Rio de Janeiro: As the Earth Summit began Wednesday, India had more than one reason to be happy, with its main concerns addressed in the draft of the declaration to be adopted by the 90 global leaders here Thursday, but felt let down by rich nations for lack of commitment in funding green programmes.
"One significant development has been the restoration of the centrality of the principle of common but differentiated responsibilities," said India's Environment Minister Jayanthi Natarajan, who is assisting Prime Minister Manmohan Singh, also here, at what is also called the Rio+20 Summit.
Her reference was to the demands of poor and developing economies that rich countries, which are seen as having been primarily responsible for the present environmental degradation, must share a greater burden in restoring the health of our planet.
"Equity and its manifestation -- the principle of common but differentiated responsibilities -- are at the heart of international cooperation for sustainable development. We are glad that we have collectively agreed on this key issue," Natarajan told journalists at a briefing session.
But India felt saddened by the lack of firm commitment by the rich nations on how to fund schemes, technologies and programmes that will result in making planet Earth greener and promote growth and inclusion in a sustainable manner.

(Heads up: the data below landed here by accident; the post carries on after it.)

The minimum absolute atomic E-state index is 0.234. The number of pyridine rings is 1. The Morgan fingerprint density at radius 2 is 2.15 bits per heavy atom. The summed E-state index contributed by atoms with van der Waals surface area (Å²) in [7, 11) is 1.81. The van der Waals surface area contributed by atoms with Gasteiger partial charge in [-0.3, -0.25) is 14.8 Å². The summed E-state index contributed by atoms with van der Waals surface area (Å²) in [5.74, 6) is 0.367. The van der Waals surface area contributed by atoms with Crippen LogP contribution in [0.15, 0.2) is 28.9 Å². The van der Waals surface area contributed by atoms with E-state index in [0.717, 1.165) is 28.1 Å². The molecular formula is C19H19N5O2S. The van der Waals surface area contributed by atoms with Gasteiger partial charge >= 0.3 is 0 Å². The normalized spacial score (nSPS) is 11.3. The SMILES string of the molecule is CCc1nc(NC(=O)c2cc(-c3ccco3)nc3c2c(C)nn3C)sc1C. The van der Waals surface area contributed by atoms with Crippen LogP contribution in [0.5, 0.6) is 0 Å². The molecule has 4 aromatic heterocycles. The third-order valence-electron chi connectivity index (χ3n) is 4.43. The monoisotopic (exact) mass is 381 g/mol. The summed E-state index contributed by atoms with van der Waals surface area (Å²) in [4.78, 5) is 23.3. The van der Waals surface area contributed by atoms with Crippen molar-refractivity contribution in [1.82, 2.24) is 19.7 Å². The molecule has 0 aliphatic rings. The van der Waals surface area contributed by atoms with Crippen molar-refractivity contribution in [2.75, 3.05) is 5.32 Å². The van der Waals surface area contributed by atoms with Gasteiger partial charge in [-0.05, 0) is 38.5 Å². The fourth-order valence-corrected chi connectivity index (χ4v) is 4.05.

But that was not expected given the current global economic crisis.
"While we remain disappointed with the weak political will in developed countries to provide enhanced means of implementation to developing countries, we are glad we have agreed to set up two important mechanisms -- one for technology transfer and another for finance," Natarajan said.
"Both were Indian proposals and received strong support from G77 countries, including those from Africa, the least developed countries and small island-states. We now keen to collectively ensure these mechanisms are operationalised and delivered effectively for developing countries."
At the Summit, India also sought to point out the dichotomy between the environmental concerns of the rich countries and those of the poor and developing economies, particularly since the latter were being asked to reverse the consequences of what had been done earlier by the developed world.
"The rich countries grew, developed and polluted the world. Consequently, when the environment movements came, they had the money to clean up. Our nascent growth and economy start our growth trajectory with the problems of a polluted world," Natarajan told the summit.
But that does not mean India was seeking to shirk its role.
"India has already taken several steps to promote green growth in the context of sustainable development, including plans for emissions intensity reduction by 20-25 percent by 2020 over 2005," Natarajan said.
She said India also is on the path to add 20,000 megawatt of solar energy and will act decisively on the Prime Minister's National Missions for enhanced energy efficiency and sustainable habitat.
Manmohan Singh, who arrived earlier Wednesday, is scheduled to address Thursday the key event, which also marks the 20th anniversary (hence Rio+20) of the first such gathering of world leaders in Brazil's largest city that first emphasized the concept of sustainable development.